NEWS
by KATE COLEMAN | September 30, 2002
Skin cancer is the most commonly diagnosed cancer in women. Lung cancer is the leading cause of death due to cancer in women. Breast cancer is the second most commonly diagnosed cancer in women and second leading cause of death due to cancer. This year, an estimated 205,000 new cases of breast cancer will be diagnosed, and there will be 40,000 deaths. But more than twice as many women die from heart disease and stroke than from all forms of cancer including breast cancer.
NEWS
By JANET HEIM | March 4, 2008
HAGERSTOWN - When Charles Robert "Bob" Hornbecker graduated in 1972 from Towson State College, the North Hagerstown High graduate thought it would be great to teach at his alma mater. There were no openings there, but he was chosen from six applicants to fill a midyear opening at South Hagerstown High. That was 36 years ago, and Hornbecker said he hasn't looked back. He has the longest tenure of any teacher at South High. "I guess it's a bragging point, I don't know. I guess it means you're old," Hornbecker said with a laugh.
NEWS
By DR. TANIA CRUSSIAH / Special to The Herald-Mail | June 7, 2010
With the summer fast approaching, many people are already making plans for fun in the sun. While outings to the beach or the park are certainly enjoyable, it is important that people are aware of the danger the sun can cause to the skin. The ultraviolet rays emitted by the sun can cause a number of serious health problems ranging from mild sunburn to skin cancer. Here are several simple steps you can take to maintain your skin's health this summer. Know your skin. It is important that you are well aware of your own risk factors for skin health.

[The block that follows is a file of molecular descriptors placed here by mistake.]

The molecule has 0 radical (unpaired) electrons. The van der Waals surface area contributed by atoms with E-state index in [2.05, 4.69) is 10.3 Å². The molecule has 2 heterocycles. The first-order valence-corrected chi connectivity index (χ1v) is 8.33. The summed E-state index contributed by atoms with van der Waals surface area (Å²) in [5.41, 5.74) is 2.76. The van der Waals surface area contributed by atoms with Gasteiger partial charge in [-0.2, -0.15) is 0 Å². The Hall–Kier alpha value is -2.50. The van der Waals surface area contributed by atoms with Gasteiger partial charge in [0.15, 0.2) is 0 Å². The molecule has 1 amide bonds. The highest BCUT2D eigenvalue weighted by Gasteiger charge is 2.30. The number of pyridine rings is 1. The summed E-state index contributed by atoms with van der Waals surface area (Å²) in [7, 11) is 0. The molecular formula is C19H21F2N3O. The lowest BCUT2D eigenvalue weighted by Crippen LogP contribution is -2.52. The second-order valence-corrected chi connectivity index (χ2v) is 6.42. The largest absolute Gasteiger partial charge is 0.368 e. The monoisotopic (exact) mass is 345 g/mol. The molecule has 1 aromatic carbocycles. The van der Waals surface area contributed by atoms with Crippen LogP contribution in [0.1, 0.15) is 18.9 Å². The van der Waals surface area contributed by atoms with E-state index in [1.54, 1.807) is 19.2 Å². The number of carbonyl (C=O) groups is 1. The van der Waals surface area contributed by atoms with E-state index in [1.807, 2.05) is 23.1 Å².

NEWS
September 21, 2006
Clear Spring Girls Soccer Senior How difficult is it for you to balance athletics with youracademic requirements? "Not hard, you just have to study and stick with your academics. " Who has had the biggest influence on your life? "My mom. I try to take after her. Both my parents have taught me to have a hard work ethic. I look up to my mother because she does a lot for my brother and I, and really holds us together. " Where is your favorite place to hang out?
LIFESTYLE
By MARIE GILBERT | marieg@herald-mail.com | May 30, 2011
You don't die from skin cancer. That's what Robert Harsh thought when he was diagnosed with the disease about four years ago. You go to a doctor, have the lesion removed and life goes on. But there was more to the small spot on Harsh's cheek than met the eye. It was melanoma. For several months, Harsh would look in the mirror and see something resembling a pimple. It wasn't dark, it didn't change shapes. But it wouldn't heal. Harsh is a flight paramedic with the Maryland State Police and volunteered for years with the Williamsport Ambulance Co. But even with his medical training, "I didn't have a clue what it was," he said.